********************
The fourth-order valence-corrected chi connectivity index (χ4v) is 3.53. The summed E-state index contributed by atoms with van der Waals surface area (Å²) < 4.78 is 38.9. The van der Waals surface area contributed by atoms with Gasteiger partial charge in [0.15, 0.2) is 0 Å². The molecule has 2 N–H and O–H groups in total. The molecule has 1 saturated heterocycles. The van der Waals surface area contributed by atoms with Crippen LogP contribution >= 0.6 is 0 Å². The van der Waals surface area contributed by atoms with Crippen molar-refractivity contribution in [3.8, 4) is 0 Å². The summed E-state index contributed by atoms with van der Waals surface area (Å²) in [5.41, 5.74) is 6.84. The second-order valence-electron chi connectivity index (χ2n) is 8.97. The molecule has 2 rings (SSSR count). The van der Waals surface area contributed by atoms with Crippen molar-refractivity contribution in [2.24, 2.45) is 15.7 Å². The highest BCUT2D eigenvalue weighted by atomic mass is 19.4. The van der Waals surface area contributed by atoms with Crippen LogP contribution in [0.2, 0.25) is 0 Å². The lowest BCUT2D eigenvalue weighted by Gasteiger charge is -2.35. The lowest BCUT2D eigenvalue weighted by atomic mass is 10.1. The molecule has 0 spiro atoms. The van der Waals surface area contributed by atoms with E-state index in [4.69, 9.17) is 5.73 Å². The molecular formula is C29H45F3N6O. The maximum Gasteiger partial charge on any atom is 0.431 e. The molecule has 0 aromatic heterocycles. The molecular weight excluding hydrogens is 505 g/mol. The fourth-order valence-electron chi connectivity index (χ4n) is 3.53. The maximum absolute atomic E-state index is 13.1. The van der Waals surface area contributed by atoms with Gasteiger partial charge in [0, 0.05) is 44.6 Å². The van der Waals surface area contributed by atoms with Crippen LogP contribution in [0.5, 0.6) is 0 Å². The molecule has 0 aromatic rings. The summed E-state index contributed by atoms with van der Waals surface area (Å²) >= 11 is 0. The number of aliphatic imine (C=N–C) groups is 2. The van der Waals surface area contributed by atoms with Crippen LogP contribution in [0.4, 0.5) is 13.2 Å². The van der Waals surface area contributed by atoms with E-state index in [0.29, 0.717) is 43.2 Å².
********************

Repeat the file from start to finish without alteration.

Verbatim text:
The fourth-order valence-corrected chi connectivity index (χ4v) is 3.53. The summed E-state index contributed by atoms with van der Waals surface area (Å²) < 4.78 is 38.9. The van der Waals surface area contributed by atoms with Gasteiger partial charge in [0.15, 0.2) is 0 Å². The molecule has 2 N–H and O–H groups in total. The molecule has 1 saturated heterocycles. The van der Waals surface area contributed by atoms with Crippen LogP contribution >= 0.6 is 0 Å². The van der Waals surface area contributed by atoms with Crippen molar-refractivity contribution in [3.8, 4) is 0 Å². The summed E-state index contributed by atoms with van der Waals surface area (Å²) in [5.41, 5.74) is 6.84. The second-order valence-electron chi connectivity index (χ2n) is 8.97. The molecule has 2 rings (SSSR count). The van der Waals surface area contributed by atoms with Crippen molar-refractivity contribution in [2.24, 2.45) is 15.7 Å². The highest BCUT2D eigenvalue weighted by atomic mass is 19.4. The van der Waals surface area contributed by atoms with Crippen LogP contribution in [0.2, 0.25) is 0 Å². The lowest BCUT2D eigenvalue weighted by Gasteiger charge is -2.35. The lowest BCUT2D eigenvalue weighted by atomic mass is 10.1. The molecule has 0 spiro atoms. The van der Waals surface area contributed by atoms with E-state index in [4.69, 9.17) is 5.73 Å². The molecular formula is C29H45F3N6O. The maximum Gasteiger partial charge on any atom is 0.431 e. The molecule has 0 aromatic heterocycles. The molecular weight excluding hydrogens is 505 g/mol. The fourth-order valence-electron chi connectivity index (χ4n) is 3.53. The maximum absolute atomic E-state index is 13.1. The van der Waals surface area contributed by atoms with Gasteiger partial charge in [0, 0.05) is 44.6 Å². The van der Waals surface area contributed by atoms with Crippen LogP contribution in [0.5, 0.6) is 0 Å². The molecule has 0 aromatic rings. The summed E-state index contributed by atoms with van der Waals surface area (Å²) >= 11 is 0. The number of aliphatic imine (C=N–C) groups is 2. The van der Waals surface area contributed by atoms with Crippen LogP contribution in [0.4, 0.5) is 13.2 Å². The van der Waals surface area contributed by atoms with E-state index in [0.29, 0.717) is 43.2 Å².